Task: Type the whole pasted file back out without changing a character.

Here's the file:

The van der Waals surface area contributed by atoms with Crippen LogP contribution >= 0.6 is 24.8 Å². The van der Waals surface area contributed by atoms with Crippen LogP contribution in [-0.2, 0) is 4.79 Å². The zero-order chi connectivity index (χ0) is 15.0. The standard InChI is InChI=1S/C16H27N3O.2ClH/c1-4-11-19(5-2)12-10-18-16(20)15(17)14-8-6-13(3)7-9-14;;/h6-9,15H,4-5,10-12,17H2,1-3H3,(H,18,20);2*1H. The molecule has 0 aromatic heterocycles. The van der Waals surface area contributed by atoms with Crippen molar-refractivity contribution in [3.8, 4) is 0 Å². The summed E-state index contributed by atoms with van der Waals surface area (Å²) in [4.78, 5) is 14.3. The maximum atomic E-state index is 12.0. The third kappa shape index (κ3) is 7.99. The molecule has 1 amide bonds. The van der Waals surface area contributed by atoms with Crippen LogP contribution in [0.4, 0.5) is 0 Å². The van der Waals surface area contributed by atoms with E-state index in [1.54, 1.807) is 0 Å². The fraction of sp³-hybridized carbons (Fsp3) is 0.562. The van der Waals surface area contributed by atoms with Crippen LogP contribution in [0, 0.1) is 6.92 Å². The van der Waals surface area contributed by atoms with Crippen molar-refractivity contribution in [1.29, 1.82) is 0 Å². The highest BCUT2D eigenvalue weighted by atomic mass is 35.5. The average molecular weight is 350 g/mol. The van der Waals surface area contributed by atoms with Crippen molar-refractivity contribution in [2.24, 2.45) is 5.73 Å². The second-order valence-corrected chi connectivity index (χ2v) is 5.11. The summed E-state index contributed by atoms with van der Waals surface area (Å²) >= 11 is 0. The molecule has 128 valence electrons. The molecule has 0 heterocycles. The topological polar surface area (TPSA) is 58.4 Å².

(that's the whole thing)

The van der Waals surface area contributed by atoms with Crippen LogP contribution >= 0.6 is 24.8 Å². The van der Waals surface area contributed by atoms with Crippen LogP contribution in [-0.2, 0) is 4.79 Å². The zero-order chi connectivity index (χ0) is 15.0. The standard InChI is InChI=1S/C16H27N3O.2ClH/c1-4-11-19(5-2)12-10-18-16(20)15(17)14-8-6-13(3)7-9-14;;/h6-9,15H,4-5,10-12,17H2,1-3H3,(H,18,20);2*1H. The molecule has 0 aromatic heterocycles. The van der Waals surface area contributed by atoms with Crippen molar-refractivity contribution in [3.8, 4) is 0 Å². The summed E-state index contributed by atoms with van der Waals surface area (Å²) in [4.78, 5) is 14.3. The maximum atomic E-state index is 12.0. The third kappa shape index (κ3) is 7.99. The molecule has 1 amide bonds. The van der Waals surface area contributed by atoms with Crippen LogP contribution in [0.4, 0.5) is 0 Å². The van der Waals surface area contributed by atoms with E-state index in [1.54, 1.807) is 0 Å². The fraction of sp³-hybridized carbons (Fsp3) is 0.562. The van der Waals surface area contributed by atoms with Crippen LogP contribution in [0, 0.1) is 6.92 Å². The van der Waals surface area contributed by atoms with Crippen molar-refractivity contribution in [1.29, 1.82) is 0 Å². The highest BCUT2D eigenvalue weighted by atomic mass is 35.5. The average molecular weight is 350 g/mol. The van der Waals surface area contributed by atoms with Crippen molar-refractivity contribution in [2.24, 2.45) is 5.73 Å². The second-order valence-corrected chi connectivity index (χ2v) is 5.11. The summed E-state index contributed by atoms with van der Waals surface area (Å²) >= 11 is 0. The molecule has 128 valence electrons. The molecule has 0 heterocycles. The topological polar surface area (TPSA) is 58.4 Å².